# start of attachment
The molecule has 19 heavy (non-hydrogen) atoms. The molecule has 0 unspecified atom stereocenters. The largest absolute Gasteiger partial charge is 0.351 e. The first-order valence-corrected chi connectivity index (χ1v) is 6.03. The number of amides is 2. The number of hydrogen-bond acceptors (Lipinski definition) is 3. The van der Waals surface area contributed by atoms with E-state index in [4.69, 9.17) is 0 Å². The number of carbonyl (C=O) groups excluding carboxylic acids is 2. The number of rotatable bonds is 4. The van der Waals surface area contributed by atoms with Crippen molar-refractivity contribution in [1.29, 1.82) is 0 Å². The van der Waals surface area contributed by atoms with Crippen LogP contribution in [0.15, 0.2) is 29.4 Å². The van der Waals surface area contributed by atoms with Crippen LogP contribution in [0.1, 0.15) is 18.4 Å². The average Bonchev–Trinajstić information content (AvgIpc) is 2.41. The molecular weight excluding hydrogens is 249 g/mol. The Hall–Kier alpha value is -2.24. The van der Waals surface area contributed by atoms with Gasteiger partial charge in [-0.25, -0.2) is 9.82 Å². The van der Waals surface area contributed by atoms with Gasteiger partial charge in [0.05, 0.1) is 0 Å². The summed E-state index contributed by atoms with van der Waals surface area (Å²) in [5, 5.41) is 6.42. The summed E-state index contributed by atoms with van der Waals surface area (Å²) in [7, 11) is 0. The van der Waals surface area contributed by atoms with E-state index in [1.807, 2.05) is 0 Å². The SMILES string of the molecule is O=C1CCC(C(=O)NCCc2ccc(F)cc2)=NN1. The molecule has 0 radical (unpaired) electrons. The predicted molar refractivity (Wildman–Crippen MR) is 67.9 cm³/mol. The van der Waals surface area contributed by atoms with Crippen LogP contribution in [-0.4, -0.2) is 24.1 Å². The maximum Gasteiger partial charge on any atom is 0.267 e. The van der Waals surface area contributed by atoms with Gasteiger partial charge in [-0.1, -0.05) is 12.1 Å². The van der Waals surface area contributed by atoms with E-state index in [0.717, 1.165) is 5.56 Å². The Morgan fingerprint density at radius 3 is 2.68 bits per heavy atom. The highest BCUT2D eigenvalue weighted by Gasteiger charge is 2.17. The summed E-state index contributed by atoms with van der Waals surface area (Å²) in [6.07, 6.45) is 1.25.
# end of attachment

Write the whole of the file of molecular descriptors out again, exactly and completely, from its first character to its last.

The molecule has 19 heavy (non-hydrogen) atoms. The molecule has 0 unspecified atom stereocenters. The largest absolute Gasteiger partial charge is 0.351 e. The first-order valence-corrected chi connectivity index (χ1v) is 6.03. The number of amides is 2. The number of hydrogen-bond acceptors (Lipinski definition) is 3. The van der Waals surface area contributed by atoms with E-state index in [4.69, 9.17) is 0 Å². The number of carbonyl (C=O) groups excluding carboxylic acids is 2. The number of rotatable bonds is 4. The van der Waals surface area contributed by atoms with Crippen molar-refractivity contribution in [1.29, 1.82) is 0 Å². The van der Waals surface area contributed by atoms with Crippen LogP contribution in [0.15, 0.2) is 29.4 Å². The van der Waals surface area contributed by atoms with Crippen LogP contribution in [0.1, 0.15) is 18.4 Å². The average Bonchev–Trinajstić information content (AvgIpc) is 2.41. The molecular weight excluding hydrogens is 249 g/mol. The Hall–Kier alpha value is -2.24. The van der Waals surface area contributed by atoms with Gasteiger partial charge in [-0.25, -0.2) is 9.82 Å². The van der Waals surface area contributed by atoms with Gasteiger partial charge in [0.05, 0.1) is 0 Å². The summed E-state index contributed by atoms with van der Waals surface area (Å²) in [5, 5.41) is 6.42. The summed E-state index contributed by atoms with van der Waals surface area (Å²) in [7, 11) is 0. The van der Waals surface area contributed by atoms with E-state index in [1.807, 2.05) is 0 Å². The SMILES string of the molecule is O=C1CCC(C(=O)NCCc2ccc(F)cc2)=NN1. The molecule has 0 radical (unpaired) electrons. The predicted molar refractivity (Wildman–Crippen MR) is 67.9 cm³/mol. The van der Waals surface area contributed by atoms with Crippen LogP contribution in [-0.4, -0.2) is 24.1 Å². The maximum Gasteiger partial charge on any atom is 0.267 e. The van der Waals surface area contributed by atoms with Gasteiger partial charge in [-0.1, -0.05) is 12.1 Å². The van der Waals surface area contributed by atoms with E-state index in [0.717, 1.165) is 5.56 Å². The Morgan fingerprint density at radius 3 is 2.68 bits per heavy atom. The highest BCUT2D eigenvalue weighted by Gasteiger charge is 2.17. The summed E-state index contributed by atoms with van der Waals surface area (Å²) in [6.07, 6.45) is 1.25.